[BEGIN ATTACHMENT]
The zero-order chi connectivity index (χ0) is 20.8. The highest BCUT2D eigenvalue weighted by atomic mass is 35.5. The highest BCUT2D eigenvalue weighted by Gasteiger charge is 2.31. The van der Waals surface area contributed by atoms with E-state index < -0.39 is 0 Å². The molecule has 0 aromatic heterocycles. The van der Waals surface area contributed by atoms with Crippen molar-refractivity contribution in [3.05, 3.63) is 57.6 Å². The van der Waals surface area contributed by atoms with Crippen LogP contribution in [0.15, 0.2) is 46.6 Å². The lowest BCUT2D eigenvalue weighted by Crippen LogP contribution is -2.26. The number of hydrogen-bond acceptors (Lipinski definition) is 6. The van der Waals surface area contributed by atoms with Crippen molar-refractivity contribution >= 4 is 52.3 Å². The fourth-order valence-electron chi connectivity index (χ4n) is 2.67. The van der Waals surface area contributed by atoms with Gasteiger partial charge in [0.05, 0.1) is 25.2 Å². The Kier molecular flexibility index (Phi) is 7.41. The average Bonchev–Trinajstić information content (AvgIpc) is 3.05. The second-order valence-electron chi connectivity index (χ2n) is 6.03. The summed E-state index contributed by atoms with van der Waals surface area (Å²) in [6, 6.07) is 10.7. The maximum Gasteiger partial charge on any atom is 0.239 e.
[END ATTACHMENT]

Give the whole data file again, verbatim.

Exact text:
The zero-order chi connectivity index (χ0) is 20.8. The highest BCUT2D eigenvalue weighted by atomic mass is 35.5. The highest BCUT2D eigenvalue weighted by Gasteiger charge is 2.31. The van der Waals surface area contributed by atoms with E-state index < -0.39 is 0 Å². The molecule has 0 aromatic heterocycles. The van der Waals surface area contributed by atoms with Crippen molar-refractivity contribution in [3.05, 3.63) is 57.6 Å². The van der Waals surface area contributed by atoms with Crippen LogP contribution in [0.15, 0.2) is 46.6 Å². The lowest BCUT2D eigenvalue weighted by Crippen LogP contribution is -2.26. The number of hydrogen-bond acceptors (Lipinski definition) is 6. The van der Waals surface area contributed by atoms with Crippen molar-refractivity contribution >= 4 is 52.3 Å². The fourth-order valence-electron chi connectivity index (χ4n) is 2.67. The van der Waals surface area contributed by atoms with Gasteiger partial charge in [0.05, 0.1) is 25.2 Å². The Kier molecular flexibility index (Phi) is 7.41. The average Bonchev–Trinajstić information content (AvgIpc) is 3.05. The second-order valence-electron chi connectivity index (χ2n) is 6.03. The summed E-state index contributed by atoms with van der Waals surface area (Å²) in [6, 6.07) is 10.7. The maximum Gasteiger partial charge on any atom is 0.239 e.